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Georgia Blind Salamander Bred in Captivity for the First Time at the San Antonio Zoo


  • Danté Fenolio
The San Antonio Zoo's Center for Conservation and Research has another achievement under its belt. The zoo is now home to ten hatchlings of the Georgia blind salamander (Eurycea wallacei), an imperiled amphibian native to the Floridan Aquifer, a massive subterranean body of water that runs below the states of Florida, Georgia and Alabama.

The successful reproduction of the salamander is the culmination of 11 years of work by the zoo's Vice President of Conservation and Research, Danté Fenolio, and Matthew Niemiller of the University of Alabama in Huntsville. Although the species is still being considered for listing on the federal Endangered Species List, it is considered a state-threatened species in Georgia due to its limited range and fragmented populations, as well as concerns about the aquifer's future water quality and quantity.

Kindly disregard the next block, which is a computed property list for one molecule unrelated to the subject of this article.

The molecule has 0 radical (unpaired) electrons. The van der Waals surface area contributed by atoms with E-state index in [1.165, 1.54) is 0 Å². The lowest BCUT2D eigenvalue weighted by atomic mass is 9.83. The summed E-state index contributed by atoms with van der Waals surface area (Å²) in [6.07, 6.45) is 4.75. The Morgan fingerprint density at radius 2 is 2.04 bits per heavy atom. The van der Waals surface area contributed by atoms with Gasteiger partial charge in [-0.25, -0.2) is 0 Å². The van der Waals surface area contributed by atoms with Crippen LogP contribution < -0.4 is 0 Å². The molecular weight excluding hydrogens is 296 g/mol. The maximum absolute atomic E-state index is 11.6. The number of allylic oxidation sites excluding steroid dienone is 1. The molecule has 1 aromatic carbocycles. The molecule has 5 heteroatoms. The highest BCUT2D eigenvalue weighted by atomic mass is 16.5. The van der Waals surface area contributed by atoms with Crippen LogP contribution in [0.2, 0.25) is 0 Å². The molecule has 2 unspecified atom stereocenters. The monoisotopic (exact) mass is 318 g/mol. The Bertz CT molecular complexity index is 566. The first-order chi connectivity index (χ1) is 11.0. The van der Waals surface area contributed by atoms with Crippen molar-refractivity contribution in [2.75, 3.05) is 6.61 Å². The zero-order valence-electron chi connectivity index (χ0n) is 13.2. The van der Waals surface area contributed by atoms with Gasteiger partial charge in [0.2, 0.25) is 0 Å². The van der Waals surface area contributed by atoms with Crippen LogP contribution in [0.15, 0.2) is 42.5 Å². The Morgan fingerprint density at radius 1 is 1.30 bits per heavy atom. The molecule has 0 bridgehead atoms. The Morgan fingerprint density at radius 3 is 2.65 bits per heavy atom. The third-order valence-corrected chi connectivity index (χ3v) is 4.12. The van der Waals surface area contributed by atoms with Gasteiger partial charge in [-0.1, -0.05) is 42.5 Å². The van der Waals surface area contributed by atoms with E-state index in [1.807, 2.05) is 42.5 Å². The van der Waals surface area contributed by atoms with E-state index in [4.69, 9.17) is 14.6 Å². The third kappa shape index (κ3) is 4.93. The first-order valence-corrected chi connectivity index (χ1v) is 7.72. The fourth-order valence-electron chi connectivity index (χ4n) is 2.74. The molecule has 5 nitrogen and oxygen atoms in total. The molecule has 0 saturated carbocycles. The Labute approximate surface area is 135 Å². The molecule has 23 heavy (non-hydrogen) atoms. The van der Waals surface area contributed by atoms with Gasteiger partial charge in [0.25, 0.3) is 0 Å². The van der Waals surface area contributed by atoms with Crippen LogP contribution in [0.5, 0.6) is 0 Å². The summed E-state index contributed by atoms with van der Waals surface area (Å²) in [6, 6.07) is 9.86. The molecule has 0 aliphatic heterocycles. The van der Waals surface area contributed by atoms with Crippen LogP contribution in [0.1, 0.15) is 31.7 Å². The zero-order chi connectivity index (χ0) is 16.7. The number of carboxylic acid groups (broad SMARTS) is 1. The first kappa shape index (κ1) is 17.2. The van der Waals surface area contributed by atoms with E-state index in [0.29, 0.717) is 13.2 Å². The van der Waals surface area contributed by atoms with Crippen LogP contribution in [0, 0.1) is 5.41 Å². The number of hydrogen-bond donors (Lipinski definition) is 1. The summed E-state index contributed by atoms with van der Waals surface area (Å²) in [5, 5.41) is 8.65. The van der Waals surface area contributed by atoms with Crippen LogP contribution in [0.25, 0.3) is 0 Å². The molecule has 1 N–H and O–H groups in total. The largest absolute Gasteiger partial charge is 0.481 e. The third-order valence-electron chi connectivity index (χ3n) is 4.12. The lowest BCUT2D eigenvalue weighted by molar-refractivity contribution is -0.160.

One week old Eurycea wallacei larvae - DANTÉ FENOLIO
  • Danté Fenolio
  • One week old Eurycea wallacei larvae
“Very little is known about the biology of this salamander and our Conservation & Research Center continues to find success in breeding these species that are at risk from disappearing from our planet” says Tim Morrow, President & CEO of San Antonio Zoo. “From this point, we can write the playbook on how to breed these species in the care of man and create assurance colonies.”

The best part? This research was partially funded by proceeds from the Conserveza Blonde Ale, a beer made in collaboration with Freetail Brewing Company to help support conservation efforts at the zoo. You can grab it on tap at Freetail's Brewpub right now.

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